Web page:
Despite its relatively new status among Birmingham’s restaurant, Dishoom’s reputation for innovation proceeds itself.
After already gaining swift popularity in London, alongside their infamous cookbook, breaking into the Birmingham food scene is a tall order, particularly in the aftermath of COVID-19. There is also the added pressure of Birmingham’s reputation for exceptional Indian cooking – the Balti Triangle existing as the epicentre of pride and joy.
In spite of these challenges, it appears that Dishoom has risen like a phoenix from the ashes, swiftly adapting to the hospitality nightmare of masks and social distancing. The staff are precise, and well-versed in making visitors feel secure, creating an atmosphere of rare normality and comfort.
Basing their venues on the Irani cafes of Bombay in the 1960s, Dishoom creates an atmosphere of togetherness and cultural exchange – in keeping with Birmingham as a place of cultural diversity. It has skipped over the traditional format and has invited us to a new view of India, a slice of romanticised Bombay dining.
Incense burns in each corner of the restaurant. Dark wood interiors surround you, alongside the bright colours of vintage Bollywood style adverts. The jovial buzz coming from staff and customers alike provide enough noise for both private conversation and to carry yourself away into the excitement and anticipation of Dishoom.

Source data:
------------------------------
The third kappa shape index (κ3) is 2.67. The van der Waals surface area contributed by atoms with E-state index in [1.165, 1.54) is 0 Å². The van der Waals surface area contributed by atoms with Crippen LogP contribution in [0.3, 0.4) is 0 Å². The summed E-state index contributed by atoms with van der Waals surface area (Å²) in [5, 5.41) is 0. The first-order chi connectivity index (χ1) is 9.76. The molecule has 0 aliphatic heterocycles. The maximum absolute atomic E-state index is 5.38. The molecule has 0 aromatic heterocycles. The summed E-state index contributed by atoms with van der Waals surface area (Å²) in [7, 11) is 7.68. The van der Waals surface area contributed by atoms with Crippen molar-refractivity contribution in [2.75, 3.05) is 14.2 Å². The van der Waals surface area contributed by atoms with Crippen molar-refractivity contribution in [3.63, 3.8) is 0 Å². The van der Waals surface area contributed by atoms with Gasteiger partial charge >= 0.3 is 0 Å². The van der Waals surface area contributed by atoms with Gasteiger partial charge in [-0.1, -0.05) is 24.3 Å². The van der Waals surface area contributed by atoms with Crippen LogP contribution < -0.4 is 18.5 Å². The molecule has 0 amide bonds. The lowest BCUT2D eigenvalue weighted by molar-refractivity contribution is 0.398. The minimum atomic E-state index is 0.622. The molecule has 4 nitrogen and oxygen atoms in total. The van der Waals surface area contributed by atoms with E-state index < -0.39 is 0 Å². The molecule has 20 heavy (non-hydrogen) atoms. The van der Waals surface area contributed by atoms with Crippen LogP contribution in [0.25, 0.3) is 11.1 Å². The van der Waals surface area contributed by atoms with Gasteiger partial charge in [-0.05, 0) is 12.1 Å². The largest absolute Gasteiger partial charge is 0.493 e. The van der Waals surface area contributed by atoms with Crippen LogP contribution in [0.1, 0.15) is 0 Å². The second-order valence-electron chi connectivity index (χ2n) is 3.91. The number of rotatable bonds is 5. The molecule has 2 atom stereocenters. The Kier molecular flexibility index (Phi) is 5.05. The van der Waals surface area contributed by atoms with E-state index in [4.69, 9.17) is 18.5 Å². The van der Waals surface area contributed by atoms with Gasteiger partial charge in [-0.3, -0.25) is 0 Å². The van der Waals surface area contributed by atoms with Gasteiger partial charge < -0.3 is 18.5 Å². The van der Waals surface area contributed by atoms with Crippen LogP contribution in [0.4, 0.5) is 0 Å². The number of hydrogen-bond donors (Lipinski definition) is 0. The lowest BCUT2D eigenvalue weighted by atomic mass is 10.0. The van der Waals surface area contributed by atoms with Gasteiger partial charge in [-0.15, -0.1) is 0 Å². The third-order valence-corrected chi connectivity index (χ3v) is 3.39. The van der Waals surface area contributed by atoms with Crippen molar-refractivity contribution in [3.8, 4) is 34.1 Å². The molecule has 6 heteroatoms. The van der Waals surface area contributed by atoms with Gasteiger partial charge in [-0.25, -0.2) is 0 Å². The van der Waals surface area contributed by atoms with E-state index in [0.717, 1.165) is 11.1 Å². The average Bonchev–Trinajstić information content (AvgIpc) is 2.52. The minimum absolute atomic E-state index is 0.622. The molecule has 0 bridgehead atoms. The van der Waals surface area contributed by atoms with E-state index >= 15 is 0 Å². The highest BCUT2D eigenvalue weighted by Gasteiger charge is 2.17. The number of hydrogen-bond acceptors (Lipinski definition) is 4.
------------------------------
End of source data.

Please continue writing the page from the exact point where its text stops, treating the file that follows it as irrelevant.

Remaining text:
Dishoom’s menu flips the typical Indian Curry House on its head. With orders such as the fabulously aromatic Jackfruit Biryani and crispy Okra fries, Dishoom’s menu is best when it is stretched to its experimental limits. The drinks menu, too, provides ample scope for experimentation with a mind-boggling array of gimlets, juleps and non-alcoholic wonders to boot. Importing the classic Indian Lassi, a flavourful milkshake-like drink, the tropical flavours of mango and cardamom provide all the necessary refreshment needed for lazy summer days.
This experimental take is most obvious in one of its desserts, the Kala Khatta Gola Ice. A dessert of fluffy ice flakes steeped in syrupy fruit juices, blueberries, lime, salt and surprisingly, chilli. The dish has mind-blowing potential – starting off sweet, with hints of sour and then an unexpected kick of chilli, giving your tastebuds a full tour of flavours. It is guaranteed to make you think differently about the post-dinner palate cleanser.
Despite its triumphs in experimentation, Dishoom can be found to lacklustre in its traditional dishes and signature staples. The so-called signature Black Dahl was disappointing and stodgy with a disappointing lack of flavour, considering its apparent 24 hour cooking time. There were other pitfalls too, the vegetable samosas lacked the imagination and innovation that the Dishoom ethos encourages.
With rising popularity and continued commitment to the classic Bombay dining experience, it appears Dishoom is here to stay, joining in as one of the first businesses to break into the new and improved Chamberlain Square.